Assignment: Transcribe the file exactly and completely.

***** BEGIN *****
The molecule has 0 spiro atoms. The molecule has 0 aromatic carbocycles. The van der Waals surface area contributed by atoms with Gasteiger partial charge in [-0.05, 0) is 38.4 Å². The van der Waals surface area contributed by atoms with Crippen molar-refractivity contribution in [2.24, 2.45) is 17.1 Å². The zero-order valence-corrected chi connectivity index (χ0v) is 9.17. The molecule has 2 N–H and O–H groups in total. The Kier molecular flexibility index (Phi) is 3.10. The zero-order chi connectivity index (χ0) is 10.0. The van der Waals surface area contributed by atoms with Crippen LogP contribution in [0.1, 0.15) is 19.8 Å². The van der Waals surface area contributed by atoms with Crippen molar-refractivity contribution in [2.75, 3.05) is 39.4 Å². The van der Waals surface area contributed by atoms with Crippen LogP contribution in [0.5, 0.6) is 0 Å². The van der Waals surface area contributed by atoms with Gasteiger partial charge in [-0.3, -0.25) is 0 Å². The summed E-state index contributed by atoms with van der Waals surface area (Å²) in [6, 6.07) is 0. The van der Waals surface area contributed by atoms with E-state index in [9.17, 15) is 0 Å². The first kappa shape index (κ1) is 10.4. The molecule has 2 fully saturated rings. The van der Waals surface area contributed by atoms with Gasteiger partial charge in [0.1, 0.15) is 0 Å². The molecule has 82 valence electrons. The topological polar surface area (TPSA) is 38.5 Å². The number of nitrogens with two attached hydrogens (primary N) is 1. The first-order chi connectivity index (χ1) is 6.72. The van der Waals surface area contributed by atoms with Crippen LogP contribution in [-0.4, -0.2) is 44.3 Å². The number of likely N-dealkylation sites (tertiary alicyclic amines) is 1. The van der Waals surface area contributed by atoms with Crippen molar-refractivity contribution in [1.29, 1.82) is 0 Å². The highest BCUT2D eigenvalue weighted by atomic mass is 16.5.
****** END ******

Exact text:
The molecule has 0 spiro atoms. The molecule has 0 aromatic carbocycles. The van der Waals surface area contributed by atoms with Gasteiger partial charge in [-0.05, 0) is 38.4 Å². The van der Waals surface area contributed by atoms with Crippen molar-refractivity contribution in [2.24, 2.45) is 17.1 Å². The zero-order valence-corrected chi connectivity index (χ0v) is 9.17. The molecule has 2 N–H and O–H groups in total. The Kier molecular flexibility index (Phi) is 3.10. The zero-order chi connectivity index (χ0) is 10.0. The van der Waals surface area contributed by atoms with Crippen LogP contribution in [0.1, 0.15) is 19.8 Å². The van der Waals surface area contributed by atoms with Crippen molar-refractivity contribution in [2.75, 3.05) is 39.4 Å². The van der Waals surface area contributed by atoms with Crippen LogP contribution in [0.5, 0.6) is 0 Å². The van der Waals surface area contributed by atoms with Gasteiger partial charge in [-0.3, -0.25) is 0 Å². The summed E-state index contributed by atoms with van der Waals surface area (Å²) in [6, 6.07) is 0. The van der Waals surface area contributed by atoms with E-state index in [9.17, 15) is 0 Å². The first kappa shape index (κ1) is 10.4. The molecule has 2 fully saturated rings. The van der Waals surface area contributed by atoms with Gasteiger partial charge in [0.1, 0.15) is 0 Å². The molecule has 82 valence electrons. The topological polar surface area (TPSA) is 38.5 Å². The number of nitrogens with two attached hydrogens (primary N) is 1. The first-order chi connectivity index (χ1) is 6.72. The van der Waals surface area contributed by atoms with Crippen LogP contribution in [-0.4, -0.2) is 44.3 Å². The number of likely N-dealkylation sites (tertiary alicyclic amines) is 1. The van der Waals surface area contributed by atoms with Crippen molar-refractivity contribution in [1.29, 1.82) is 0 Å². The highest BCUT2D eigenvalue weighted by atomic mass is 16.5.